The European Bank for Reconstruction and Development expects to invest more than $660 million in Kazakhstan by the end of 2013 and $1 billion over the next 18 months, bringing total spending to around $6.6 billion since the EBRD began operations in the country in 1993, according to the EBRD website. 

Despite not being in the European Union, Kazakhstan continues to benefit from European assistance because of its Soviet past and close ties with the Europe and so the nation can make take full benefit from its huge oil potential. Developing roads and rail networks has been a priority of the EBRD to allow the country to benefit fully from its oil production, the second biggest in the region behind Russia. 

Along with EBRD investment, another $9.3 billion has been mobilized from other sources to help fund more than 160 projects in Kazakhstan.

"This should be our largest year in the last three years,” said Phil Bennett, vice president of the EBRD. “We're very proud of what we've been able to do, and also very proud of the cooperation that we're getting from the central government, as well as municipalities, in order to get these projects put in place," he has said.

The ninth-largest country in the world and former Soviet state has undergone major political and economic changes since it became independent in 1991.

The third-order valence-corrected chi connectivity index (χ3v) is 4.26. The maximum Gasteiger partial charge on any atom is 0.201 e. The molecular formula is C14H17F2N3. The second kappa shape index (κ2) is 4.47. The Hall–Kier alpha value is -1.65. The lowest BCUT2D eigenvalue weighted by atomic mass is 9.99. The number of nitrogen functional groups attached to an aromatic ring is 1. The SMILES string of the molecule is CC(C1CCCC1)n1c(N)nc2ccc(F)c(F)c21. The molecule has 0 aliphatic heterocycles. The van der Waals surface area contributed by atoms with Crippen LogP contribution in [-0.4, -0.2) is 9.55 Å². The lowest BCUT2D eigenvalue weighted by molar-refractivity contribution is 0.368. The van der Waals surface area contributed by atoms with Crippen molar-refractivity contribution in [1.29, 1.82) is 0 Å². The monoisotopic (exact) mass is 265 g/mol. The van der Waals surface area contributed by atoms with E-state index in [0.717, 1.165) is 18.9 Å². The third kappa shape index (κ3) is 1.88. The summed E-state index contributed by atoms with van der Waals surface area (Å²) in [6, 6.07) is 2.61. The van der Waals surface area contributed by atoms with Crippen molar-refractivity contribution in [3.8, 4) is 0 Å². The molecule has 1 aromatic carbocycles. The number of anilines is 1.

Through the EBRD, the country has been able to modernize its energy sector ensuring that energy shortages are a thing of the past and modernize roads leading in and out of the country, which has helped trading relations with neighboring countries Turkmenistan, Uzbekistan, Kyrgyzstan, Russia, Mongolia and China.

Kazakhstan has recently seen $400 million pour in from the EBRD to help the country develop renewable energy projects as part of a $12 billion program across the region. The country has adopted a new feed-in tariff law which is the rate at which the national grid buys electricity from renewable sources and should help the renewable energy compete with fossil fuel-powered generators.

The banking sector remains weak as it continues to recover from the global financial crisis. Nonperforming loans account for more than 30 percent of total loans. The third largest bank in the country continues to restructure as the country prepares economic integration with Russia and Belarus who all seek to create a common economic space.